The photosynthetic pigments of plants absorb the visible light effectively, and experiments have shown that red LED illumination (red light, 600~700 nm, LEDs with 360 ± 10 μmol m−2 s−1) to blue illumination improves the yield of tomatoes [111]. On the other hand, a study conducted by [44] has shown that using 100% red LED illumination negatively impacts the growth of spinach, lettuce, and sweet basil compared to a combination of red and blue LED illumination (91% red + 9% blue, by the photon counts). Moreover, additional red LED illumination (635 nm, and 660 nm, with 170 ± 10 μmol m−2 s−1) has been shown to delay the transition to blossoming in basil and Indian mustard [112], and this is attributed to the “red-light syndrome” phenomena. The second essential growth indicators for vegetables and herbs are height and stem diameter. When cultivated under red and blue illumination, monkey-pepper (Piper aduncum L.) plants have attained the highest stem diameter [113]. Similar results have been observed for green and purple basil plants, with the thickest stems followed under red (600~700 nm). In contrast, under blue LED illumination, the stems were the thinnest (400~500 nm). On the other hand, the average shoot dry weight was highest for a combination of red and blue illumination (70% R + 30% B light, LEDs with 250 ± 10 µmol m−2s−1) [108]. Thus, red LED illumination plays a significant role in optimizing morphological development to maximize crop yield and improve its quality.
Lettuce’s fresh weight has been reported to increase under additional far-red LED illumination (wavelengths between 700 to 800 nm) [37,76,101,114]. Lee et al., 2016 [76] and Pinho et al., 2009 [115] have both reported that far-red LED illumination increases the total biomass and plant elongation for lettuce [114]. However, at the same time, far-red LED illumination decreases the pigment concentration of lettuce [37], which negatively affects the plant quality at later plant development stages. Interestingly, a green LED has recently increased the fresh weight of lettuce [116] and cucumber transplants [105]. Several studies have also suggested that supplemental green LED illumination can improve the quality of tomato and sweet pepper [42,62]. Similar results have confirmed that the addition of green LED illumination accelerates the growth of lettuce [15,116]. However, the mechanism behind the greenlight effect is not comprehensively explored yet. Without proper scientific insights, an increased growth rate for some species has been observed by adding green LED illumination power of up to 24% of the overall illumination power (by photon energy counts) [117]. Recently, the Bioresource Engineering Group at McGill University, Canada [118] has found that using only green LED illumination is not adequate for achieving optimum plant growth. However, green illumination might improve the plant’s major morphological parameters with other LED illumination inputs. This way, a green LED illumination could help to promote the desirable factors in crop production.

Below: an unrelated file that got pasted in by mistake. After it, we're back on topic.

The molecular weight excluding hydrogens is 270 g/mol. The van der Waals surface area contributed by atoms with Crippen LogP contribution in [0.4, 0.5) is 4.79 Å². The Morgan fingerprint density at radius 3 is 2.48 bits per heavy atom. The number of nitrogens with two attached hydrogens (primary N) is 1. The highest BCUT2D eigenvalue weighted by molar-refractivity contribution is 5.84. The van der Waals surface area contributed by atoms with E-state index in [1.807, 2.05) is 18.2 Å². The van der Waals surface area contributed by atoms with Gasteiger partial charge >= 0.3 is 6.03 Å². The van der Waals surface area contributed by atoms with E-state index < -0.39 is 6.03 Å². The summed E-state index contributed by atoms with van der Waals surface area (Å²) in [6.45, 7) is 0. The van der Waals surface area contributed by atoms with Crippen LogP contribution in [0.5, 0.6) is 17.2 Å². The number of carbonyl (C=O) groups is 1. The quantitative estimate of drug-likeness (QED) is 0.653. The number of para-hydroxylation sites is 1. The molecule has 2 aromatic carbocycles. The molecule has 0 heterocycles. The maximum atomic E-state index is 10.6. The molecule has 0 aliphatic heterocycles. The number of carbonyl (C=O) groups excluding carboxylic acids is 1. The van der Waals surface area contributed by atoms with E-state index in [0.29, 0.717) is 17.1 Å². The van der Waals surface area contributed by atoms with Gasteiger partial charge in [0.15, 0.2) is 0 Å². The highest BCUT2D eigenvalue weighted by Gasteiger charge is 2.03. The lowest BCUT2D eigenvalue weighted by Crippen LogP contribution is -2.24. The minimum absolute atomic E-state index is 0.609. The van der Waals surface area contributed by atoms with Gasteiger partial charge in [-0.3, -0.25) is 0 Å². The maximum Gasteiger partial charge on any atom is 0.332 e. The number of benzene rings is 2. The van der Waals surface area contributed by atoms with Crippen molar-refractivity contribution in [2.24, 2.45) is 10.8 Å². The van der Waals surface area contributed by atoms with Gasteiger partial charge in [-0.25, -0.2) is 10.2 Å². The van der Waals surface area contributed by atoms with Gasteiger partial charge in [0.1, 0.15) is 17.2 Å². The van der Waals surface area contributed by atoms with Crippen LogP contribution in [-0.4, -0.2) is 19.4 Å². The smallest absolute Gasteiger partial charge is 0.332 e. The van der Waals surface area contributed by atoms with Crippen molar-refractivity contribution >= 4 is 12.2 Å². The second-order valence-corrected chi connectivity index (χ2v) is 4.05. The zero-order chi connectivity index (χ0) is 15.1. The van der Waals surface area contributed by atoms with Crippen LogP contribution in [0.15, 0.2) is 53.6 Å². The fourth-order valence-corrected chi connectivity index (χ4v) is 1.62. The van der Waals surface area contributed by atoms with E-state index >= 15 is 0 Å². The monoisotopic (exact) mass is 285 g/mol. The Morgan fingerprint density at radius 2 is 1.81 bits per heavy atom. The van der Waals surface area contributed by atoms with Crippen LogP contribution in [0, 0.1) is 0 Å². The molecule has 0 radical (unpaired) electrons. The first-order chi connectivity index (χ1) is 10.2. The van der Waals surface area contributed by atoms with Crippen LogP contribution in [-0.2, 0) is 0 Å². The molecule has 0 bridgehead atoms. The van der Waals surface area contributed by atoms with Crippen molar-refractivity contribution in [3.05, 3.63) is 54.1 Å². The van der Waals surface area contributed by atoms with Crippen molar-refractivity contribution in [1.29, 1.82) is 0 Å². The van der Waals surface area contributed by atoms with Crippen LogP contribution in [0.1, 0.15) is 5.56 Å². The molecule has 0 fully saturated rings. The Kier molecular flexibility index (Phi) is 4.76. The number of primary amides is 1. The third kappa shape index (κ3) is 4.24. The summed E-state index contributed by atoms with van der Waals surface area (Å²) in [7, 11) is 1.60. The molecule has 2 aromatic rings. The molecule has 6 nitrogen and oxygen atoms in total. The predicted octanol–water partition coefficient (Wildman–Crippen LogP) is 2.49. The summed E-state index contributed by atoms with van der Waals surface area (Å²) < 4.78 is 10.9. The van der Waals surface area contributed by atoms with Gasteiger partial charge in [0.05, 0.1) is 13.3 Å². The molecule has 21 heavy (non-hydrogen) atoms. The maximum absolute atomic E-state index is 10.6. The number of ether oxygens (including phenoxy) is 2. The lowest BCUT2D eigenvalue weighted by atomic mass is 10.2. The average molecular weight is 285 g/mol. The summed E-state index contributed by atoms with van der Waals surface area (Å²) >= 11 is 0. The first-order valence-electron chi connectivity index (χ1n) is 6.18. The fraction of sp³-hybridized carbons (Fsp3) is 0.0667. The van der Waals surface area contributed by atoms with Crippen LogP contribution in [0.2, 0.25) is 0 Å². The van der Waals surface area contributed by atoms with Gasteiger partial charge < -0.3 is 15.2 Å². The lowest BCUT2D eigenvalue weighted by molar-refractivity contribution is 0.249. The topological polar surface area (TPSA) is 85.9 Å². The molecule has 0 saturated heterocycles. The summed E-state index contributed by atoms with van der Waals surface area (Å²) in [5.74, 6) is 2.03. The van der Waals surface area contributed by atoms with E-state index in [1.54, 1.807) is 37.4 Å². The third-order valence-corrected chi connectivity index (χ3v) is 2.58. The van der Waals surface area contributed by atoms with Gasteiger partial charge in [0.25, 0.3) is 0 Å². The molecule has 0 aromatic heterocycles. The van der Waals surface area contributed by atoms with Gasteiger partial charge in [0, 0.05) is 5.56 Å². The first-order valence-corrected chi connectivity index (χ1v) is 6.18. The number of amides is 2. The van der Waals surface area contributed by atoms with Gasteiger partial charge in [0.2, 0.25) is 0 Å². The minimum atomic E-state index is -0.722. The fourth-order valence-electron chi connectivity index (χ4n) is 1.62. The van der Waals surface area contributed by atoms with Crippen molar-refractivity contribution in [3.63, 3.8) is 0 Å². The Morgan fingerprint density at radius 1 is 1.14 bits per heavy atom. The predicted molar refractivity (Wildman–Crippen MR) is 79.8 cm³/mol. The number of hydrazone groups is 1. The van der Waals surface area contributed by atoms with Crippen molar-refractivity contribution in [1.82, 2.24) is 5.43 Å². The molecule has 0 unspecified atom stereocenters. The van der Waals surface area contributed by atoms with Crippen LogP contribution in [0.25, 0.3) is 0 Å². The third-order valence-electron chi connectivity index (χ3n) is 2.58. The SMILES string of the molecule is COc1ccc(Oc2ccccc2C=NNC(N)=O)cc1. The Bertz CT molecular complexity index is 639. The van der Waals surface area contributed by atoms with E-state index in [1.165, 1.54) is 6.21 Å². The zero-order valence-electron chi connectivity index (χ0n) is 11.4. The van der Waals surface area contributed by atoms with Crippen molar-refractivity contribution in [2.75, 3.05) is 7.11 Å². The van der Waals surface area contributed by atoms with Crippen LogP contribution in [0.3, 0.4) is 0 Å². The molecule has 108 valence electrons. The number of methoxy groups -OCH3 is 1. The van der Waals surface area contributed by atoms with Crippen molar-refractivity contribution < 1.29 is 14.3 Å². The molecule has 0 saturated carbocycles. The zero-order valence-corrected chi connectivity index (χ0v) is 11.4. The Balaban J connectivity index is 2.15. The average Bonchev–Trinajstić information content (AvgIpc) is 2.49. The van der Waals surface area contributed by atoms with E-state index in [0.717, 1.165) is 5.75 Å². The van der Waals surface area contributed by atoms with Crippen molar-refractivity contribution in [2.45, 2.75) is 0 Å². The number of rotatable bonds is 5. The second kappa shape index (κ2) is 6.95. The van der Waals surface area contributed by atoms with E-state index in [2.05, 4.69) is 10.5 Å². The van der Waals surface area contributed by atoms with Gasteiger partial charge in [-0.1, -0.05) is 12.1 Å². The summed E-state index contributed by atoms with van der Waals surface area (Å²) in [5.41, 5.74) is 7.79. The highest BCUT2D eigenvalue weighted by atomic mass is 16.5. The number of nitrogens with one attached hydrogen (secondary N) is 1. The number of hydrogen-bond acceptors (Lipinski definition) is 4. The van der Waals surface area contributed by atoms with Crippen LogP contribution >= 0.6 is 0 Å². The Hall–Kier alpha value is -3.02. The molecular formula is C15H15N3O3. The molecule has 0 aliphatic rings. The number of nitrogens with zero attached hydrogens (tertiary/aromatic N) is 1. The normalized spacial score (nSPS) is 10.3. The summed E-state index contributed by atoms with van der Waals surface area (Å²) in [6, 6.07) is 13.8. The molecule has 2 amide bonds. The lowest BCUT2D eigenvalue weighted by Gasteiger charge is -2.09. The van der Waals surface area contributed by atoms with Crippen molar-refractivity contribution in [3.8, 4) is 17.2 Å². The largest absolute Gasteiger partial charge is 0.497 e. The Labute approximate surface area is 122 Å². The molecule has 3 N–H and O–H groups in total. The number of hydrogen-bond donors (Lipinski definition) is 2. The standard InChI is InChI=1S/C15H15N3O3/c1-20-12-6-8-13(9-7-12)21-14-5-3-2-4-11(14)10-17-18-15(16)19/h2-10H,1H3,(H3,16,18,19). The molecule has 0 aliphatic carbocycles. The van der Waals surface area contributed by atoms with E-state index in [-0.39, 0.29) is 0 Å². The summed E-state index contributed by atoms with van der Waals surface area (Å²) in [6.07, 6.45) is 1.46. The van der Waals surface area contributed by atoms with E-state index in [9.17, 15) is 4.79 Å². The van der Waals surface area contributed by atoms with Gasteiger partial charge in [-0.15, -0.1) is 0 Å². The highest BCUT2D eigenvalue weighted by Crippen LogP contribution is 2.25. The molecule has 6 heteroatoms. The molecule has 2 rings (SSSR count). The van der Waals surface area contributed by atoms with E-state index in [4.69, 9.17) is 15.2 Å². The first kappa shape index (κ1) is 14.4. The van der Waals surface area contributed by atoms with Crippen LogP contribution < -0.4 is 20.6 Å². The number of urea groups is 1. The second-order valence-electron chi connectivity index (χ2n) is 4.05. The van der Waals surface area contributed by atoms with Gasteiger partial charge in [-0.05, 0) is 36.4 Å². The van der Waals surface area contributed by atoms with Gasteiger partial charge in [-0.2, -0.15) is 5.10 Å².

In this study, the comparative analysis identified 13 studies (such as red leaf lettuce (Lactuca sativa L.) [15], buttercrunch lettuce (L.S.var. capitata) [44], kale-vates (Brassica oleracea) [44], lemon basil (O. basilicum citriodorum) [44], spinach “Unipack 151” (Spinacia oleracea) [44], red butter lettuce (Lactuca sativa L.) [57], butterhead lettuce (Lactuca sativa var. capitata) [84], cherry radish (Raphanus sativus L.) [109], coriander leisure (C. sativum) [110], tomato (Solanum lycopersicum L.) [111], Chinese kale (Brassica alboglabra Bailey) [119], lettuce (Lacuta sative L. “Michalina”) [120], and lettuce seeds batavia diablotin (Lactuca sativa L.) [121], that reported quantitative data related to LED illumination on biomass yield with two experimental conditions control vs. treatment. The review revealed that LED illumination significantly increased average biomass yield (g/day), ranging from 39.55 to 95.95% of the 13 species for dry mass and fresh mass, respectively (Figure 4). These differences range from a 2-fold difference to a 9-fold difference in yield for both categories.

7. Effect of LED on Postharvest Quality and Resource Use Efficiency

The primary postharvest aim is to prevent deterioration of fruit and vegetables and minimize spoilage from microorganisms to optimize their commercial value [122]. The application of LED illumination for increasing the storage life of vegetables and herbs has attracted great interest. For example, it has been shown that the storage life of leafy vegetables increases with low-intensity illumination compared to storing them in a dark place [123]. In addition, to maintain optimal postharvest species quality, other critical conditions parameters such as temperature, relative humidity, and the CO2, ethylene, and O2 levels need to be optimally controlled [124]. Several postharvest studies have shown that nutrients typically increase when exposed to fluorescent light sources [125].